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French director Rene Clair was not enthusiastic about the addition of sound to film, fearing the certain domination of "all talking" pictures in audience's hearts as a "dreadful prophecy". (The leaden dramas full of chatty actors and immobile cameras that were the staple of early American sound film only confirmed his fears.) But, upon realizing that embracing sound did not mean rejecting the rich visual language silent film had already developed, he breathed astonishing life into a simple story about a street entertainer (Albert Prjean) who falls for a Roma beauty (Pola Illry), only to find her other suitors include a criminal (Gaston Modot, later of other French classics like L'Age d'Or (1930) and Children Of Paradise (1945)) and his own best friend (Edmond T. Grville, who later directed Josephine Baker in Princess Tam-Tam (1935)). With plenty of street noise, Victrola music, and trains rushing by to sweeten a mostly noiseless world, Clair's camera is free to float and linger on this delicate, bittersweet story.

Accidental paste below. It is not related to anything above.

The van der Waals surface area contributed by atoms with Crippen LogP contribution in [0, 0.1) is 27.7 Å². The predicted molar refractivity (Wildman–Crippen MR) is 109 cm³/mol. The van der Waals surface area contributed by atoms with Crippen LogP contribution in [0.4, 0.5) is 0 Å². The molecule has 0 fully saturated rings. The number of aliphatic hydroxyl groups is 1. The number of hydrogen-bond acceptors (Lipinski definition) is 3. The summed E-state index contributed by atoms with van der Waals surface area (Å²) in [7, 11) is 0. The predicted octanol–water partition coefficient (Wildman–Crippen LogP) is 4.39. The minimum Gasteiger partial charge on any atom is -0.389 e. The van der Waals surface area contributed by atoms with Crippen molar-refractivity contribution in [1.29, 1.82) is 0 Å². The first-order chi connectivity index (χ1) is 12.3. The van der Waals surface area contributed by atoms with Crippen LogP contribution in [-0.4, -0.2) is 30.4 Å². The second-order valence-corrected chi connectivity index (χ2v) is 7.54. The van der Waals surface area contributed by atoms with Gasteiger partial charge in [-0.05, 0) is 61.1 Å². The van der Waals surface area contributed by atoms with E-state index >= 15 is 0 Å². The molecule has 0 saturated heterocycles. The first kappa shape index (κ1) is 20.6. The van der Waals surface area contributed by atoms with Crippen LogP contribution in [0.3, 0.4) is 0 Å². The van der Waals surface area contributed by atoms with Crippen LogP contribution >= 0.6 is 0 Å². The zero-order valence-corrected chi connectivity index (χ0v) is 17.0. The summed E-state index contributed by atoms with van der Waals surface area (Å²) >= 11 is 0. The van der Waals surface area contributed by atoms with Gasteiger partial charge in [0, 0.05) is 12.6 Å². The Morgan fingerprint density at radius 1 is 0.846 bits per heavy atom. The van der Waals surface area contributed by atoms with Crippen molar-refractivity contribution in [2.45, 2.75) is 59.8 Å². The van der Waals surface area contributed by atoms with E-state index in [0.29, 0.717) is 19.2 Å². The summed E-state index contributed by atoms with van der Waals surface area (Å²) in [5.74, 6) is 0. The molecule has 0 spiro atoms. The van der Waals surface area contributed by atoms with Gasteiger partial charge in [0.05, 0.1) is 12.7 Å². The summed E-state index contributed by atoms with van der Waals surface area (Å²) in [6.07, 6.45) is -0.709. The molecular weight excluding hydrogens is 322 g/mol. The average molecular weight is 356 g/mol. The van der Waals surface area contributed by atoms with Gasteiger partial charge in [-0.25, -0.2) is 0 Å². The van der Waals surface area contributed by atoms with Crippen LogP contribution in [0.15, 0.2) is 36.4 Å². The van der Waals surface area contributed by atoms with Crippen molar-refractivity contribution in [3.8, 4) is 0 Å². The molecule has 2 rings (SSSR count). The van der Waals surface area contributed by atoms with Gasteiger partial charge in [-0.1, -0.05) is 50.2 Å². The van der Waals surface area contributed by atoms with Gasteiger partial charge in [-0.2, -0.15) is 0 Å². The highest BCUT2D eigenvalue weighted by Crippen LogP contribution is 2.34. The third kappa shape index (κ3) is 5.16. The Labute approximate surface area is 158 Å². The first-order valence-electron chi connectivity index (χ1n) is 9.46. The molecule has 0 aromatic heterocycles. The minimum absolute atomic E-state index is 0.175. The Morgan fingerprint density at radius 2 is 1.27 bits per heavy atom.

By Violet LeVoit